P2 and Disaster Response – IAP2 May Learning Webinar

It sounds like a no-brainer: a stash of millions of pounds of highly-unstable explosives is threatening a town and some explosions have already gone off. Quick! Turn the experts loose to find the solution and act on it! No time to sound out ordinary people on what they think should be done!

But that was exactly the situation in one town in the USA recently, and the experts who studied the problem came back with a “solution” that was even worse and left the area vulnerable to a catastrophic blast.

So they “paused” and took it to the people.

In our May webinar on May 8, at 11:00 AM PDT (2:00 PM EDT), Kristi Celico and Doug Sarno, MCP3, will reprise their presentation from the 2017 IAP2 North American Conference in Denver, will discuss how they helped achieve “consensus in a hurry”, which addressed the issue and averted a disaster. How do you weigh the risks and benefits and make sure local residents are involved in the decision?

Join us to find out how this community solved the problem and how you can apply that to your own work. Register here, and remember the two-stage process to register: follow the link in your registration confirmation email to get the login information you’ll need.

Looking forward to you joining us on May 8!

WEBINAR REWIND: February 2018 – “Handling Emotion and Outrage in Public Participation”

When dealing with conflict and entrenched opinions, do you look for the root causes of the entrenchment? In our February webinar, “Handling Emotion and Outrage in P2”, John Godec, MCP3, looked at some of the reasons why people become polarized in their opinions and why they hold those particular opinions in the first place.

A new benefit for IAP2 USA members: recordings of our webinars are now available exclusively to IAP2 USA members. Check out these and other recorded webinars here.

(One of the IAP2 “Flagship” courses is “Strategies for Dealing with Opposition and Outrage in P2” – formerly known as EOP2 – but this should not be confused with this webinar.)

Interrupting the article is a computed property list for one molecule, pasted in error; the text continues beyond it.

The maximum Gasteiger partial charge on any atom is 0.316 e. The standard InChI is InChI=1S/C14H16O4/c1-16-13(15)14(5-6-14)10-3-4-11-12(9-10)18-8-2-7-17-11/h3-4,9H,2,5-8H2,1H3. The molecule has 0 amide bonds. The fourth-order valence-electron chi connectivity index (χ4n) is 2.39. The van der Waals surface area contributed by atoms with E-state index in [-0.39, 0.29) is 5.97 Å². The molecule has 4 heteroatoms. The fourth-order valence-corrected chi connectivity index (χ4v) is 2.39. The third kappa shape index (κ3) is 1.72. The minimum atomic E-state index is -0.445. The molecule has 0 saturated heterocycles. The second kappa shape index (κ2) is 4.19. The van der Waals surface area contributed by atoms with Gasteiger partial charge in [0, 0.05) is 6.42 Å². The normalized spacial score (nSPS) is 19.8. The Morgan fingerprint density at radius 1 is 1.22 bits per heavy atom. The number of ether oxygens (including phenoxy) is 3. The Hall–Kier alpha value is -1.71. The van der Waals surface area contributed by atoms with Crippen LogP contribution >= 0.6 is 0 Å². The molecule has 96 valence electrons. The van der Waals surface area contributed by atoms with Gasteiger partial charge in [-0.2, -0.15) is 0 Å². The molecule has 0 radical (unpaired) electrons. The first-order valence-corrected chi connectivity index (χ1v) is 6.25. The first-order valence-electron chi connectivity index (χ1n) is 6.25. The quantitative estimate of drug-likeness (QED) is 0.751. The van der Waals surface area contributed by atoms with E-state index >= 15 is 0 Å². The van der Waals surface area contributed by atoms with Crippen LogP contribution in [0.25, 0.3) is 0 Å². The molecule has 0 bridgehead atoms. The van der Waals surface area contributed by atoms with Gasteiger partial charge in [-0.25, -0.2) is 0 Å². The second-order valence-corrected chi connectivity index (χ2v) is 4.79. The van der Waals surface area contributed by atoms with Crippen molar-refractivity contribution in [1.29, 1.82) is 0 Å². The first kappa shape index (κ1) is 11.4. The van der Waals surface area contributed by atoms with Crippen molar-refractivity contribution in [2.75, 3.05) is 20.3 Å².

John pointed out that many of the issues P2 practitioners face today are not new. At the 1997 IAP2 Conference in Phoenix, Chris Gates, president of the National Civic League, described a society made up of angry citizens, ruthless media, broken politics, cynicism and old approaches, as well, Gates added, as “an assumption of bad intent by business and government leaders.”

Sixty years earlier, John noted, Dale Carnegie, the “How to Win Friends and Influence People” guy, stated that “When dealing with people, remember that you are not dealing with creatures of logic, but with creatures of emotion, creatures bristling with prejudice and motivated by pride and vanity.”

John’s research into these root causes, in part, came from trying to understand his own family, many of whom he calls “über-conservatives”. It’s taken him into realms of neuroscience and human behavior, and the work of people like Dr Gail Saltz, a psychiatrist, and Dr. Jonathan Haidt a social psychologist who identify biological differences in brain function between people who hold conservative views and those who self identify as more liberal. In other words, people often become polarized and entrenched in their socio-political positions because they are wired that way.

Grasping that concept and learning to deal with it leads to better thinking when planning a P2 process that you know will be controversial and bring out wildly opposing factions, ensuring that certain voices are not allowed to dominate the scene.

IAP2 USA Members can view this webinar online at: https://iap2usa.org/2018webinars

Note: Members must be logged in to view this content.

 

Webinar Rewind – March 2018: Core Values Award Winners – project categories

Camille Morse Nicholson headshotAlthough climate change is on the minds of pretty much everybody, one group has been routinely left out of the policy conversation: rural residents. Farmers, ranchers and others who live outside our big cities have found that policy designed by urban and suburban interests often fails to address the distinctive realities and challenges they experience.